Therefore for the Civil man, albeit moral virtues are the perfection of this life; yet if he look higher to the great and pretious promises, of being partaker of the divine nature, his moral virtues canot raise him up so high as those virtues of Christianity, that must doe that. And for them that stop at the moral duties of the second Table, and content themselves with a shewing religion, by theological virtues, If any man seem to be religious in such sort, his religion is in vain, except he add moral, James the first chapter and the twenty sixt[h] verse, that he refrain his tongue and keep himslef unspotted.

Secondly, For the order or method of the Apostle.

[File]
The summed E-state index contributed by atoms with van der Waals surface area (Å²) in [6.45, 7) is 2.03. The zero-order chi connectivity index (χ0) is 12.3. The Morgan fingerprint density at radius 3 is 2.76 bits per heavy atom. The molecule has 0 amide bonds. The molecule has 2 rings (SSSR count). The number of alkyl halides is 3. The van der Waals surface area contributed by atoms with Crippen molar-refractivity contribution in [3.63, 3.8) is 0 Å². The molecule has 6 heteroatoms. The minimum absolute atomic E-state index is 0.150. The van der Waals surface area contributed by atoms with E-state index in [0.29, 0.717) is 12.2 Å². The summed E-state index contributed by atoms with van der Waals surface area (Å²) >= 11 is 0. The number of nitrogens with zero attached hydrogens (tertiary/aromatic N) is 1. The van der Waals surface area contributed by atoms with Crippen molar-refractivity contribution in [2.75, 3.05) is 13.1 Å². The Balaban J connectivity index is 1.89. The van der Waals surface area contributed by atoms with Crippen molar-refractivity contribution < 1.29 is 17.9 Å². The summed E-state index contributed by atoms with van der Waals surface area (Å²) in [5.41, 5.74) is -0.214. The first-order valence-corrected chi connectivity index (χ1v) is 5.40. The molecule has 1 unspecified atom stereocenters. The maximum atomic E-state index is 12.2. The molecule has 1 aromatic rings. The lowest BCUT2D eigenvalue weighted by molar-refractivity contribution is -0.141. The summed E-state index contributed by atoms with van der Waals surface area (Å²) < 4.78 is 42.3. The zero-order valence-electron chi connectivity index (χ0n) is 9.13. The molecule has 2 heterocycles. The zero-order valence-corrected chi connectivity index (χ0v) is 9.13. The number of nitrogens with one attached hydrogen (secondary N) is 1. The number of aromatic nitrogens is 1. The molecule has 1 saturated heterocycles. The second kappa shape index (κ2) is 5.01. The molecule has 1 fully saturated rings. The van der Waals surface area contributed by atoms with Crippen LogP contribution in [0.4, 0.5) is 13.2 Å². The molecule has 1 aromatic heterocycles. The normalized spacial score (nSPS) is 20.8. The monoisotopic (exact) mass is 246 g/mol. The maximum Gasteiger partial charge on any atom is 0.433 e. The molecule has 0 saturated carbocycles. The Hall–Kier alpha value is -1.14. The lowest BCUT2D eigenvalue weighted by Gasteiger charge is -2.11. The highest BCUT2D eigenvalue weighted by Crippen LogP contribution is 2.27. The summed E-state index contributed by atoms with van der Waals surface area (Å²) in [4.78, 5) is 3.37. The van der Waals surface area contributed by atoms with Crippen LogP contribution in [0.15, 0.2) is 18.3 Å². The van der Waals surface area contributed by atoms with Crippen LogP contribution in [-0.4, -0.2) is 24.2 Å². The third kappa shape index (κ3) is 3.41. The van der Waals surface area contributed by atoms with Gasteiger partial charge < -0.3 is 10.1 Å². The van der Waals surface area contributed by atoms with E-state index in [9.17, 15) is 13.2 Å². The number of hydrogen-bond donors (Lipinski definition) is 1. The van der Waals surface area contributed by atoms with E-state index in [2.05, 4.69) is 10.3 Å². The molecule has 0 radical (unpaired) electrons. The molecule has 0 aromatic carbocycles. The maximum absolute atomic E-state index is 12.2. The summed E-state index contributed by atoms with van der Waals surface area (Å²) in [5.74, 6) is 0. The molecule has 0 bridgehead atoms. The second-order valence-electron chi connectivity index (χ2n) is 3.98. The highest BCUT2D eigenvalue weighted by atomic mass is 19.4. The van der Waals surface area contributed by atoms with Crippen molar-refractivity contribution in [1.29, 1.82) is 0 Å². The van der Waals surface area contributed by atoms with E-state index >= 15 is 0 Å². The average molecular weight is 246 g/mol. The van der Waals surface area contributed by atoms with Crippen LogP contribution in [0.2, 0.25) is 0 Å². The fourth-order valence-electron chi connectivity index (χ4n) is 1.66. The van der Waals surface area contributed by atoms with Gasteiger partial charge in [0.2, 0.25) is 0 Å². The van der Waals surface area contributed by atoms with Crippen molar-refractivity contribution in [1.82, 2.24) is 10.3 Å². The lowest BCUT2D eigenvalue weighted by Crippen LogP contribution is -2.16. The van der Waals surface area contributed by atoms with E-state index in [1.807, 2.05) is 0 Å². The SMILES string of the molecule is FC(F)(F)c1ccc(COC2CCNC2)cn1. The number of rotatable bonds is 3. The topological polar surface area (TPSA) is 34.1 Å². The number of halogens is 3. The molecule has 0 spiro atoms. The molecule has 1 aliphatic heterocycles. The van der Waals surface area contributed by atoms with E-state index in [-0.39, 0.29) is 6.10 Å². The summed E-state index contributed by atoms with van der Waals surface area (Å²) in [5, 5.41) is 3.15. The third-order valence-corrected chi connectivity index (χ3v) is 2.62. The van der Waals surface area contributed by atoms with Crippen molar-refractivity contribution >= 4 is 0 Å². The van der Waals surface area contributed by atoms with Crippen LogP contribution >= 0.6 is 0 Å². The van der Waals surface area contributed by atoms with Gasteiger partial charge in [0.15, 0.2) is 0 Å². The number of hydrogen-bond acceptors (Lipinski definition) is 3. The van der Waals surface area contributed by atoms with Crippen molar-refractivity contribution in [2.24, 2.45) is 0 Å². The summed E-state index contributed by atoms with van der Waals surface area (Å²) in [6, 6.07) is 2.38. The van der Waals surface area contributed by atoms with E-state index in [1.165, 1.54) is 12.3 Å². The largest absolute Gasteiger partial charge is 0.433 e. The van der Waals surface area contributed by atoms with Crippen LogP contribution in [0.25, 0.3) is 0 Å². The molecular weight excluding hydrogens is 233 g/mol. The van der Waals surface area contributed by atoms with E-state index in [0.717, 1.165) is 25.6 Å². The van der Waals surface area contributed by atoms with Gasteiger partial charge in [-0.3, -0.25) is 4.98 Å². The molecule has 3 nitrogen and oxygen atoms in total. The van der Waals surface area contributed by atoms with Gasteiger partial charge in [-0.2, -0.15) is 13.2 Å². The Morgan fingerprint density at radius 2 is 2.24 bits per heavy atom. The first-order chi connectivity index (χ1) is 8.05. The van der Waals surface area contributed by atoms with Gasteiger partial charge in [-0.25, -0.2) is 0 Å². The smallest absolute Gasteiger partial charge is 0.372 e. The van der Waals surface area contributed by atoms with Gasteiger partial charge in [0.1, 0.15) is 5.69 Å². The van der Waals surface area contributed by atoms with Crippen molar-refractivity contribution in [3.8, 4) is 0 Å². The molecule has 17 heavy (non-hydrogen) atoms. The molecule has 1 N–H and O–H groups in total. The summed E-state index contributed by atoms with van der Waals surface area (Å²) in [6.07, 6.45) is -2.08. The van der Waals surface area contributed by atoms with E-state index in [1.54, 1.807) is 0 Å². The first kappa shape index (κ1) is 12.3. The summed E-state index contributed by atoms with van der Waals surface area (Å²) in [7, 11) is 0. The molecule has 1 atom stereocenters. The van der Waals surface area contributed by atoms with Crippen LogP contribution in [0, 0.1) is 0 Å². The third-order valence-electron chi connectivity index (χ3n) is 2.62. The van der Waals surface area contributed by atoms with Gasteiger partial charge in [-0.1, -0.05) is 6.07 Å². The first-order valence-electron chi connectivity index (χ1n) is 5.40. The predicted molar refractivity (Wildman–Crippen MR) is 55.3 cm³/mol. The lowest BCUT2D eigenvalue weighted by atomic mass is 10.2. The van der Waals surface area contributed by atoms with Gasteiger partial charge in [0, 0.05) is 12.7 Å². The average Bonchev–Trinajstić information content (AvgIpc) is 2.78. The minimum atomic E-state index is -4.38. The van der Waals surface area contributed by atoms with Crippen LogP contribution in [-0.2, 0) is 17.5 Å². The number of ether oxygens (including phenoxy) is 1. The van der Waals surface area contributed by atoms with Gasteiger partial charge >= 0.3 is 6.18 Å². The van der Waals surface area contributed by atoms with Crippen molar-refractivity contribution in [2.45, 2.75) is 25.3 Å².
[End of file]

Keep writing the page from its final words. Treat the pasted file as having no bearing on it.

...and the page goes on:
There is an order, not only of things productive one of another, but that are adductive. And having already gone through the powers of the soul, that is, Reason, Affection, and Corruption; and prescribed internal virtues, Knowledge, Temperance and Patience: Now he comes to the outward man, and shews, that to God, who is above us, is due Godlinesse; to them that are neer us, that is, Christians and spiritual brethren, that have one Father, Brotherly love, and to them that are farre off, that is, all men, Charity. Godlinesse is required in respect of the divine nature; Brotherly love, in respect of the familiarity, or Church, which are the household of Faith, that is kindnesse, to be shewed to Christians; Thirdly, Charity is a duty to be extended to all, both Jews and Gentiles, as well as to Christians. For as John the first chapter and the thirteenth verse, there is the will of the flesh, and the will of man, whereunto Temperance and Patience have respect: So there is the will of God too, and that is it that Godlinesse takes hold of: The want of Patience to bear, made Peter to deny Christ: And therefore first he must be patient and next after will follow Godlinesse, All that will live godly must suffer affliction, the second epistle of Timothy the third. So when we are armed with patience, we are fit to hear of Godlinesse. So it was with Peter and the rest; of whom it is reported, that having this virtue, ibant gaujdentes, Acts the fift[h] chapter; having first planted patience, godlinesse. Follows by good consequenced. Thirdly, godlinesse is that virute whereby we are affected towards God, as the worldly mans is to worldinesse, or the fleshly man to carnal pleasure. Cornelius is called eðsbæj [devout] Acts the tenth chapter and Acts the seventeenth chapter and the twenty third verse, it is used for the worship of God, eseb¸ite If we ask, as Elias, to whom God is God; One hath his belly for his God, Philippians the third chapter; such a one was Esau, therefore called a prophane person, Hebrews the twelfth chapter. Others have no other godlinesse but gain, as the first epistle to Timothy the sixt[h] chapter and the fift[h] verse; such were they that were content to retain Diana's religion for their gain, Acts the nineteenth chapter. When we are as carefully affected 636/637 to God, as worldly men are to the world, and carnal men to the flesh, then we have Godlinesse.